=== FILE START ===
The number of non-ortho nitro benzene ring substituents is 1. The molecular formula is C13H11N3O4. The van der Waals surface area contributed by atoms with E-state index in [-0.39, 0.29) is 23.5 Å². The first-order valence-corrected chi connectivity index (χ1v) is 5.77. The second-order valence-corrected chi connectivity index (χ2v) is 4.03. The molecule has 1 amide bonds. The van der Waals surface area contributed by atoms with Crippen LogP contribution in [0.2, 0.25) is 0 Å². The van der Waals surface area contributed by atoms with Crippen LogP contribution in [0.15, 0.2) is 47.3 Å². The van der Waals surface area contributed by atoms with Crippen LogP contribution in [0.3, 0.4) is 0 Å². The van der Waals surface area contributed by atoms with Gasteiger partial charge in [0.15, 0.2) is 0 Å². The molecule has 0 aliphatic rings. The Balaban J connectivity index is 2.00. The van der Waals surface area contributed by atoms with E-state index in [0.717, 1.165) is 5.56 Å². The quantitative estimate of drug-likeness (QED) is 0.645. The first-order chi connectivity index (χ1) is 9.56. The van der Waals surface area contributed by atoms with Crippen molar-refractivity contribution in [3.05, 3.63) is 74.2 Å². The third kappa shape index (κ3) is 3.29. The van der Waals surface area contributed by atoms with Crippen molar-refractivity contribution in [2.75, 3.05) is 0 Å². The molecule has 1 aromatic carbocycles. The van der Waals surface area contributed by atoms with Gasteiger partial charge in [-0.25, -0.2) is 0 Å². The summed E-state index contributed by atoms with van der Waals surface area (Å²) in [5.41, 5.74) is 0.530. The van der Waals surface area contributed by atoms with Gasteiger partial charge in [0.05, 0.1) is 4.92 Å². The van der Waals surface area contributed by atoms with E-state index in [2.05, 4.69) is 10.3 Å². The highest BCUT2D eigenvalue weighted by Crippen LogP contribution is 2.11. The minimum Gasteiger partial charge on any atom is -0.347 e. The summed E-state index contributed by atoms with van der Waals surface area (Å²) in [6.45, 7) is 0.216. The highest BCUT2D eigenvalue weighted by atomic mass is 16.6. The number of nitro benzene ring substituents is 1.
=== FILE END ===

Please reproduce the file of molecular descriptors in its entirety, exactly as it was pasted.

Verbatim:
The number of non-ortho nitro benzene ring substituents is 1. The molecular formula is C13H11N3O4. The van der Waals surface area contributed by atoms with E-state index in [-0.39, 0.29) is 23.5 Å². The first-order valence-corrected chi connectivity index (χ1v) is 5.77. The second-order valence-corrected chi connectivity index (χ2v) is 4.03. The molecule has 1 amide bonds. The van der Waals surface area contributed by atoms with Crippen LogP contribution in [0.2, 0.25) is 0 Å². The van der Waals surface area contributed by atoms with Crippen LogP contribution in [0.15, 0.2) is 47.3 Å². The van der Waals surface area contributed by atoms with Crippen LogP contribution in [0.3, 0.4) is 0 Å². The van der Waals surface area contributed by atoms with Gasteiger partial charge in [0.15, 0.2) is 0 Å². The molecule has 0 aliphatic rings. The Balaban J connectivity index is 2.00. The van der Waals surface area contributed by atoms with E-state index in [0.717, 1.165) is 5.56 Å². The quantitative estimate of drug-likeness (QED) is 0.645. The first-order chi connectivity index (χ1) is 9.56. The van der Waals surface area contributed by atoms with Crippen molar-refractivity contribution in [3.05, 3.63) is 74.2 Å². The third kappa shape index (κ3) is 3.29. The van der Waals surface area contributed by atoms with Crippen molar-refractivity contribution in [2.75, 3.05) is 0 Å². The molecule has 1 aromatic carbocycles. The van der Waals surface area contributed by atoms with Gasteiger partial charge in [-0.25, -0.2) is 0 Å². The summed E-state index contributed by atoms with van der Waals surface area (Å²) in [5.41, 5.74) is 0.530. The van der Waals surface area contributed by atoms with Gasteiger partial charge in [0.05, 0.1) is 4.92 Å². The van der Waals surface area contributed by atoms with E-state index in [2.05, 4.69) is 10.3 Å². The highest BCUT2D eigenvalue weighted by Crippen LogP contribution is 2.11. The minimum Gasteiger partial charge on any atom is -0.347 e. The summed E-state index contributed by atoms with van der Waals surface area (Å²) in [6.45, 7) is 0.216. The highest BCUT2D eigenvalue weighted by atomic mass is 16.6. The number of nitro benzene ring substituents is 1.